Many habits have mastered the art of stealthiness to the point that the large majority of our actions are governed by internal or external stimuli without us even being aware. Just think, for example, about your morning routine before you set off to work. Chances are that you perform the same tasks in the same order day-in, day-out without giving them the slightest thought.
That’s because habit formation teaches your brain not to think anymore.
And that’s how performing automatized tasks unconsciously could very well give you a competitive edge, an evolutionary advantage if you will, over your fellow man. It’s true! Doesn’t it feel pretty good to know that you’re able to leave for work without even applying a fraction of your enormous brain power to a series of actions to get you there?
As usual there’s also a downside to this huge potential, namely the fact that automaticity of a series of actions in a consistent environment could lead to a lack of awareness, strong unintentionality or even uncontrollability. All bad of course, because your morning routine might start with seventeen cups of coffee simply because your habit is programmed that way rather than out of nutritional necessity.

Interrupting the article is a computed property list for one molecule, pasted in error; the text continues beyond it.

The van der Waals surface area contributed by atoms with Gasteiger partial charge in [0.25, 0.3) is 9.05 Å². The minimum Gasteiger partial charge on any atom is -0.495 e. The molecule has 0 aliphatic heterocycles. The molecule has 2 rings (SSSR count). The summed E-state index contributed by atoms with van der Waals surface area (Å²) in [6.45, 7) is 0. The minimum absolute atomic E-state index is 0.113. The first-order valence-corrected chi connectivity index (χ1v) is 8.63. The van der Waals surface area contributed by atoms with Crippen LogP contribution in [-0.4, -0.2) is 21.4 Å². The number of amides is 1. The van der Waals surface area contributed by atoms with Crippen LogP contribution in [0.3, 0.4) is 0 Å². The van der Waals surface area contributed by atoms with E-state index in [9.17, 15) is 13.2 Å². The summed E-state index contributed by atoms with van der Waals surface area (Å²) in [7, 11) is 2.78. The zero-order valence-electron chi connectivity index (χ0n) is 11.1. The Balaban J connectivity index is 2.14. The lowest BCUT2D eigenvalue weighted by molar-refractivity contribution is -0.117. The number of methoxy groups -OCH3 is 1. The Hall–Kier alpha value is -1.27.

As such, the key in succesfully leveraging habits and routine formation lies in developing habits that offer you competitive advantages in life.
And the sooner you start, the better! Children are quick to form habits, especially so-called keystone habits, which influence the formation of other habits. Just take a look at the outcome of the Marshmallow experiment conducted by Walter Mischel at Stanford University, in which children that were able to self-impose delayed gratification were considered more succesful later on in life as opposed to children who couldn’t.
Another, rather anecdotal example from my own childhood is to be found in the video game RollerCoaster Tycoon. Not only did I play the theme park builder to death, to this day I believe it is the main reason why I’m so debt averse. Dialling down the in-game loans turned into a habit early on in my life to the point that it pays dividends even now that I am an adult – legally at least.
Maybe you’ve experienced something similar? Habits are formed out of past actions, after all.